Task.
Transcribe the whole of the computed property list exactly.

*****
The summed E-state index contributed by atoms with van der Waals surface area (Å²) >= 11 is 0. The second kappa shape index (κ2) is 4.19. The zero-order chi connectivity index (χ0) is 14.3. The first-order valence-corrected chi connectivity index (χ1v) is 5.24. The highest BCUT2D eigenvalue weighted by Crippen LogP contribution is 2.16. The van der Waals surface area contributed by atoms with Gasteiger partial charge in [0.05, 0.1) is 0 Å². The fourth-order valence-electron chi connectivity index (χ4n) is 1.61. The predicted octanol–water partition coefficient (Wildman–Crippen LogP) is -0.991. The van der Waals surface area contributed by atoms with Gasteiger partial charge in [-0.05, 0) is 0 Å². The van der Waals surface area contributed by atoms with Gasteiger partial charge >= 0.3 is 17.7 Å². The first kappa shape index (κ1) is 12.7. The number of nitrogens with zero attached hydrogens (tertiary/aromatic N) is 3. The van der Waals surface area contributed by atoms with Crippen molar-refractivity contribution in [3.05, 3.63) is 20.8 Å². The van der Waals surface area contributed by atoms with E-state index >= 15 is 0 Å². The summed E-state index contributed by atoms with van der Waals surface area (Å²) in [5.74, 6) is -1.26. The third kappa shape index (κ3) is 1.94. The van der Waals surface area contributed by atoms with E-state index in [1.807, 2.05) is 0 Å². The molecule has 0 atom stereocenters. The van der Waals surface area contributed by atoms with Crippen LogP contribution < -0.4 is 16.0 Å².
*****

The summed E-state index contributed by atoms with van der Waals surface area (Å²) >= 11 is 0. The second kappa shape index (κ2) is 4.19. The zero-order chi connectivity index (χ0) is 14.3. The first-order valence-corrected chi connectivity index (χ1v) is 5.24. The highest BCUT2D eigenvalue weighted by Crippen LogP contribution is 2.16. The van der Waals surface area contributed by atoms with Gasteiger partial charge in [0.05, 0.1) is 0 Å². The fourth-order valence-electron chi connectivity index (χ4n) is 1.61. The predicted octanol–water partition coefficient (Wildman–Crippen LogP) is -0.991. The van der Waals surface area contributed by atoms with Gasteiger partial charge in [-0.05, 0) is 0 Å². The van der Waals surface area contributed by atoms with Gasteiger partial charge >= 0.3 is 17.7 Å². The first kappa shape index (κ1) is 12.7. The number of nitrogens with zero attached hydrogens (tertiary/aromatic N) is 3. The van der Waals surface area contributed by atoms with Crippen molar-refractivity contribution in [3.05, 3.63) is 20.8 Å². The van der Waals surface area contributed by atoms with E-state index >= 15 is 0 Å². The summed E-state index contributed by atoms with van der Waals surface area (Å²) in [5.74, 6) is -1.26. The third kappa shape index (κ3) is 1.94. The van der Waals surface area contributed by atoms with E-state index in [1.807, 2.05) is 0 Å². The molecule has 0 atom stereocenters. The van der Waals surface area contributed by atoms with Crippen LogP contribution < -0.4 is 16.0 Å².